The civil rights movement and race riots of the 1960s and 1990s drew attention to low income communities, particularly urban communities of color, and sparked important federal policy responses to social exclusion. The movement also underscored an often overlooked aspect of social mobility and economic inequality—transportation.
Federal goals for social mobility then and now, however, were mixed. In the 1960s, efforts to increase mobility and job access in impoverished communities were designed largely to quell social unrest rather than explicitly address social exclusion in the interests of economic justice. Similarly, social policy changes in the 1990s emphasized paring back the federal welfare system and devolving power to states rather than poverty alleviation. Lessons from each of these time periods, however, illuminate the relationships between transportation mobility, employment, economic well-being, and the often whipsawed response of the federal government to these issues.
On the one hand the U.S. wants to be defending U.S. companies overseas and they are going to see this as vindictive, particularly in going after Apple’s profits retroactively. But in the bigger picture the U.S. is taking moves to fight inversions and improve the global system.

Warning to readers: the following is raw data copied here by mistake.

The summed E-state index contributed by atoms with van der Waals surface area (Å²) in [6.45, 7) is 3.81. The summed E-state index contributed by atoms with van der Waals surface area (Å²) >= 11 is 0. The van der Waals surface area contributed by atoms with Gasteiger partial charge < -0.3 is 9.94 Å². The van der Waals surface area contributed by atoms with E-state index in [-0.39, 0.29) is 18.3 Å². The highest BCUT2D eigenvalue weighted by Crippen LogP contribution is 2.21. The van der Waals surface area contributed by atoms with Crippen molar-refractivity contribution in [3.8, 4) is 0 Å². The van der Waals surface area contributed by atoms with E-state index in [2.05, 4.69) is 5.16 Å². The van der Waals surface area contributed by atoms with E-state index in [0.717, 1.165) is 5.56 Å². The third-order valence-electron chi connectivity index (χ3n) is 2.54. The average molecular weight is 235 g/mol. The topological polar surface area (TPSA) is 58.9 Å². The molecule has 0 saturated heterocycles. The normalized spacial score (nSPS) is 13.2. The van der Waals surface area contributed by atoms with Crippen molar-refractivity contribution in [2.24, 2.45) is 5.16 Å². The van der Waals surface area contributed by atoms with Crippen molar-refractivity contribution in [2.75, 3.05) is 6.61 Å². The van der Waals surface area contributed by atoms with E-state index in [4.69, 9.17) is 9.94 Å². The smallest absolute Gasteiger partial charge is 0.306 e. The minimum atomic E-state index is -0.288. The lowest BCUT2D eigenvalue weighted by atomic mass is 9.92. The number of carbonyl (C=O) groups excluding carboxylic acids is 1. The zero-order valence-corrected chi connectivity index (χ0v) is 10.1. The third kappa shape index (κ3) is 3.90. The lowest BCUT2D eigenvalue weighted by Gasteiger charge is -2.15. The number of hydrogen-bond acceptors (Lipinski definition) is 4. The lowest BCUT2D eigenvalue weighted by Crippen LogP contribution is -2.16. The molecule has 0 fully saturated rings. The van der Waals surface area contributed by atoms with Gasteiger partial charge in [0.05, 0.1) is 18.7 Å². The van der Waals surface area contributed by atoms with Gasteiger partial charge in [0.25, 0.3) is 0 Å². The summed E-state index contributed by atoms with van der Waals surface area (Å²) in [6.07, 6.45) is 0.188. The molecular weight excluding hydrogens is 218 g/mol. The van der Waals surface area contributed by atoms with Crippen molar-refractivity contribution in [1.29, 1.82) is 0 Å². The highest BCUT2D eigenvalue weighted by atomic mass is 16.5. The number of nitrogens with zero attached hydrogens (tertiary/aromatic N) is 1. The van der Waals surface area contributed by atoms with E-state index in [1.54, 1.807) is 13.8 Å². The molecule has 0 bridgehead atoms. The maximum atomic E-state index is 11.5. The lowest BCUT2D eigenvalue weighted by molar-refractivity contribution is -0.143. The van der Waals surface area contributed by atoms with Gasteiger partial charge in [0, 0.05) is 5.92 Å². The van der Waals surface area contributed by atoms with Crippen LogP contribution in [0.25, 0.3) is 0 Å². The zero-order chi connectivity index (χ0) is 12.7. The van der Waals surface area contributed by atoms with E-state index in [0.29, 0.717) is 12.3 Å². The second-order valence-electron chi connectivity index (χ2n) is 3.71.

This paper considers a 40-year span of federal policy toward transportation mobility for low-income workers, including the most recent Job Access and Reverse Commute (JARC) program, administered by the Federal Transit Administration (FTA). At its inception, policymakers and advocates viewed JARC as a major policy victory for low-income and minority communities. Grassroots organizations were pivotal to its enactment, particularly community organizing groups in major metropolitan areas such as Chicago, Philadelphia, Los Angeles, Hartford, and Columbus.
The paper begins with a discussion of federal policy during the 1960s and 1970s. Then, as now, the social and economic circumstances—and the federal policy response—surrounding transportation mobility are strikingly similar. Employment accessibility studies from the 1960s through the early 2000s consistently characterize the situation facing low-income workers in simplistic terms that primarily stress the travel connection to jobs, largely ignoring nonwork travel and other household needs. This myopic view also informs federal policy, which stresses work-related travel. The final sections of the paper examine the types of projects that JARC funds and the relative size and distribution of project funds.